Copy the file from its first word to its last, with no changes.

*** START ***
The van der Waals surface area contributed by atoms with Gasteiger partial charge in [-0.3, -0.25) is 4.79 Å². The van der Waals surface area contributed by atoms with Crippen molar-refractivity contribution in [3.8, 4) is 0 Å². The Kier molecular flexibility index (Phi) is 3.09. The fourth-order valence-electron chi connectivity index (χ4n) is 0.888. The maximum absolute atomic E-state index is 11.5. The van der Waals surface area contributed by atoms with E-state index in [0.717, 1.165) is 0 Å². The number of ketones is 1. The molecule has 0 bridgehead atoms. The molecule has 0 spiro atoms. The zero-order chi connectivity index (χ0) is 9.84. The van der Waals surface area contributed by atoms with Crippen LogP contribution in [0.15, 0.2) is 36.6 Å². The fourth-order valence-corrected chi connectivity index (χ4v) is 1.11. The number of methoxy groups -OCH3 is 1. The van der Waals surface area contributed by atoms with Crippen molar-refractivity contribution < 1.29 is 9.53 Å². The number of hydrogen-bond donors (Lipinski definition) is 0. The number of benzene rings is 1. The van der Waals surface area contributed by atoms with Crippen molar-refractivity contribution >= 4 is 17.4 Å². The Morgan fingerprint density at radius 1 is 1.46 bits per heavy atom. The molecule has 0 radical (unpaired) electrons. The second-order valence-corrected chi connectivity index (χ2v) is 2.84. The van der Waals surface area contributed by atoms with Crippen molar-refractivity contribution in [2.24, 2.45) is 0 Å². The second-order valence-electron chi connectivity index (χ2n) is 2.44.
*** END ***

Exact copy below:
The van der Waals surface area contributed by atoms with Gasteiger partial charge in [-0.3, -0.25) is 4.79 Å². The van der Waals surface area contributed by atoms with Crippen molar-refractivity contribution in [3.8, 4) is 0 Å². The Kier molecular flexibility index (Phi) is 3.09. The fourth-order valence-electron chi connectivity index (χ4n) is 0.888. The maximum absolute atomic E-state index is 11.5. The van der Waals surface area contributed by atoms with E-state index in [0.717, 1.165) is 0 Å². The number of ketones is 1. The molecule has 0 bridgehead atoms. The molecule has 0 spiro atoms. The zero-order chi connectivity index (χ0) is 9.84. The van der Waals surface area contributed by atoms with Crippen LogP contribution in [0.15, 0.2) is 36.6 Å². The fourth-order valence-corrected chi connectivity index (χ4v) is 1.11. The number of methoxy groups -OCH3 is 1. The van der Waals surface area contributed by atoms with Crippen molar-refractivity contribution < 1.29 is 9.53 Å². The number of hydrogen-bond donors (Lipinski definition) is 0. The number of benzene rings is 1. The van der Waals surface area contributed by atoms with Crippen molar-refractivity contribution >= 4 is 17.4 Å². The Morgan fingerprint density at radius 1 is 1.46 bits per heavy atom. The molecule has 0 radical (unpaired) electrons. The second-order valence-corrected chi connectivity index (χ2v) is 2.84. The van der Waals surface area contributed by atoms with Crippen molar-refractivity contribution in [2.24, 2.45) is 0 Å². The second-order valence-electron chi connectivity index (χ2n) is 2.44.